$(this) .html(tpl) .css('font-size', val+'px') ; }); Pretty straightforward, but why are we setting a font size!? This is the magic bullet to control the size of the 3D bars. We’re going to use dimensions relative to the font size (em), in order to control the height of the bars. So if we set a font-size on the bar element, the faces will resize appropriately to the correct height. Snazzy, eh? I can’t take full credit for this strategy, though. So, let’s add the bar css. First, we simply resize the bar container to fill the table cell, and set a relative position. Then for every face element, set a background, an absolute position, relative size, and orientation in 3D space. The differences in color correspond to different shadings of each face. If you want to get fancy, you can use the Photon CSS lighting engine, but beware, I found some buggy behaviour in firefox when using it table elements. More about that later. Here’s the rest of the CSS. .viewport .bar { position: relative; width: 100%; height: 100%; z-index: 1; } .viewport .bar .face { background: hsl(0, 100%, 50%); position: absolute; width: 100%; overflow: hidden; z-index: 1; } .viewport .bar .face.front { background: hsl(0, 100%, 20%); bottom: 0; height: 1em; transform-origin: bottom center; transform: rotateX(-90deg); } .viewport .bar .face.right { top: 0; right: 0; width: 1em; height: 100%; transform-origin: center right; transform: rotateY(90deg); } .viewport .bar .face.left { background: hsl(0, 100%, 45%); top: 0; left: 0; width: 1em; height: 100%; transform-origin: center left; transform: rotateY(-90deg); } .viewport .bar .face.back { top: 0; height: 1em; transform-origin: top center; transform: rotateX(90deg); } .viewport .bar .face.top { background: hsl(0, 100%, 40%); height: 100%; width: 100%; top: 0; transform: translateZ(1em); } ## Step 4 - Make it rotate! The last step can be done in many different ways. We need to attach mouse/touch events to change the world element’s orientation in order to rotate the histogram. Generally this means tracking the mouse/touch event coordinates and mapping them to an angle. This is how I’ve done it, but you can probably come up with a cleaner and more general way to do this, right? :) var dragStart = {} ,dragging = false ,curpos = {x:100,y:-75} ; var touch = Modernizr.touch ,$vp = $('.viewport:first') ;$vp.on(touch?'touchstart':'mousedown', function(e){

var evt = touch? e.originalEvent.touches[0] : e;
dragStart = {
x: evt.screenX + curpos.x,
y: evt.screenY + curpos.y
};

dragging = true;
$('body').addClass('noselect'); });$(document).on(touch?'touchend':'mouseup', function(){
dragging = false;
$('body').removeClass('noselect'); });$(document).on(touch?'touchmove':'mousemove', function(e){

if (!dragging) return;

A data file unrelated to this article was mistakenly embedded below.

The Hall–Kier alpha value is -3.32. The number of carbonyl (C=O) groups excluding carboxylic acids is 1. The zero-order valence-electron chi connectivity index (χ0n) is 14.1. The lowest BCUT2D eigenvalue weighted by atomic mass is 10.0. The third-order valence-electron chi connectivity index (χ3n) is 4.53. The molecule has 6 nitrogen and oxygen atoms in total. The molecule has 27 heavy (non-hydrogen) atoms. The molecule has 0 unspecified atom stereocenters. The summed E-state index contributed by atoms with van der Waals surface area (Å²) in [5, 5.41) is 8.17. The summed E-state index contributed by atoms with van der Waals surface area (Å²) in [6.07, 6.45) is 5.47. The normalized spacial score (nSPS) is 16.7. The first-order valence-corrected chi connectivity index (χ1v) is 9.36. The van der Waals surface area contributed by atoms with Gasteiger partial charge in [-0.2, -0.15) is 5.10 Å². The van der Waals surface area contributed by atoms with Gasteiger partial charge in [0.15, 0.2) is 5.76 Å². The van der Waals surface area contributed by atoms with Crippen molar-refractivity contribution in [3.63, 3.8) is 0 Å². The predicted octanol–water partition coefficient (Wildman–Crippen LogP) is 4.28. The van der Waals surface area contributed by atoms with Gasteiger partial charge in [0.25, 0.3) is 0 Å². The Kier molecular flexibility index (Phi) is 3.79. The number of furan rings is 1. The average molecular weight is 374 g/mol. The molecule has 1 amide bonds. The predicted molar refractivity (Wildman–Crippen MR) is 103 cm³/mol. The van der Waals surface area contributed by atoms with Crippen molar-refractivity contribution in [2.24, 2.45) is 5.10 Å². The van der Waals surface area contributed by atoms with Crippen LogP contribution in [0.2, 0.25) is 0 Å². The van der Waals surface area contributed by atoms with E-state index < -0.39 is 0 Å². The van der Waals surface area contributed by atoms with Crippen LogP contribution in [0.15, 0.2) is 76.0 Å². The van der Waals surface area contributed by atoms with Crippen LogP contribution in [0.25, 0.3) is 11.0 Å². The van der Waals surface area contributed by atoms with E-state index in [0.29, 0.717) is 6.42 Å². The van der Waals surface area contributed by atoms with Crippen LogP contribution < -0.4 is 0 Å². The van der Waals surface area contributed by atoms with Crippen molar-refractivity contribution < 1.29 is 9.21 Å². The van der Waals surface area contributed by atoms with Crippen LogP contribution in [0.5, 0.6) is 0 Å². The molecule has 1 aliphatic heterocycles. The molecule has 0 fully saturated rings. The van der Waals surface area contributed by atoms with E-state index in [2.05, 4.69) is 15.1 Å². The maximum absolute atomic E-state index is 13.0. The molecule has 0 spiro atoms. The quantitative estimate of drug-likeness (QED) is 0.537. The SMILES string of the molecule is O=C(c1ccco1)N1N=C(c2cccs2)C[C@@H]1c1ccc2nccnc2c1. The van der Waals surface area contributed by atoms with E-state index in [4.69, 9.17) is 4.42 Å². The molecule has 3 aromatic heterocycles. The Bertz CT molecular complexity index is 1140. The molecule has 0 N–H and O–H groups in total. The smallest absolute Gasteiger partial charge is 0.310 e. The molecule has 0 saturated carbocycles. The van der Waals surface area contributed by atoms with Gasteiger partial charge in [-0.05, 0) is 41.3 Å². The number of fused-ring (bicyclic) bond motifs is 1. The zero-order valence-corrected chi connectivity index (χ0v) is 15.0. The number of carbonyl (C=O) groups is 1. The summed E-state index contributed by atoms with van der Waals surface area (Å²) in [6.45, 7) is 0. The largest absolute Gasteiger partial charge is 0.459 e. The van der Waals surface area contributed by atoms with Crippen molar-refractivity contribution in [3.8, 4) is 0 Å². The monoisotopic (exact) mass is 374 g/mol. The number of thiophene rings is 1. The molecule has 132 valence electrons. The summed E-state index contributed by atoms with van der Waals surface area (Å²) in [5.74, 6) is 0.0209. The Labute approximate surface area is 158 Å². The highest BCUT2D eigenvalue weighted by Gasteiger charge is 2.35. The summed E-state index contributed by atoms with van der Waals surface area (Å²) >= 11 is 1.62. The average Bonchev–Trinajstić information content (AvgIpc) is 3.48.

e.preventDefault();

var evt = touch? e.originalEvent.touches[0] : e
,x = dragStart.x - evt.screenX
,y = dragStart.y - evt.screenY
,amp = 0.2
;

curpos.x = x;
curpos.y = y;

\$vp.find('.world').css(
Modernizr.prefixed('transform'),
['rotateX(',y*amp,'deg) rotateY(',-x*amp,'deg)'].join('')
);

});

## Caveats

Unfortunately, things get messier because of cross-browser support. I’m not even talking about IE. I’m talking about Firefox. Turns out 3D transforms won’t work with CSS table layouts in Firefox. This means, for Firefox (and perhaps other browsers), we need to reset the layouts of the table, tr, and td elements to use only block and inline-block display values… which is annoying. What I’ve done on this page is browser sniff for firefox, and add a body class no-3dtablelayout. Then I override the layouts within that scope like so:

/* don't use table displays... need to use a combination of block and inline-block. Eww. */
.no-3dtablelayout .viewport .histogram-3d,
.no-3dtablelayout .viewport .histogram-3d tbody,
.no-3dtablelayout .viewport .histogram-3d tr,
.no-3dtablelayout .viewport .histogram-3d td {
display: block;
-webkit-box-sizing: border-box;
-moz-box-sizing: border-box;
-ms-box-sizing: border-box;
box-sizing: border-box;
}

.no-3dtablelayout .viewport .histogram-3d tbody { height: 100%; }
.no-3dtablelayout .viewport .histogram-3d tr {
text-align: center;
height: 33%;
/* fix grid */
letter-spacing: -0.5em;
margin-top: -1px;
}
.no-3dtablelayout .viewport .histogram-3d td {
display: inline-block;
height: 100%;
}

To add insult to injury, the result looks a bit ugly. Firefox doesn’t seem to be using anti-aliasing for the face edges. To make it look a bit better, we can apply a little hack:

.viewport .histogram-3d * {
/* this improves jagged edges in firefox */
outline: 1px solid transparent;
}

That’s all for now. I’d love to hear any other cross-browser issues you find.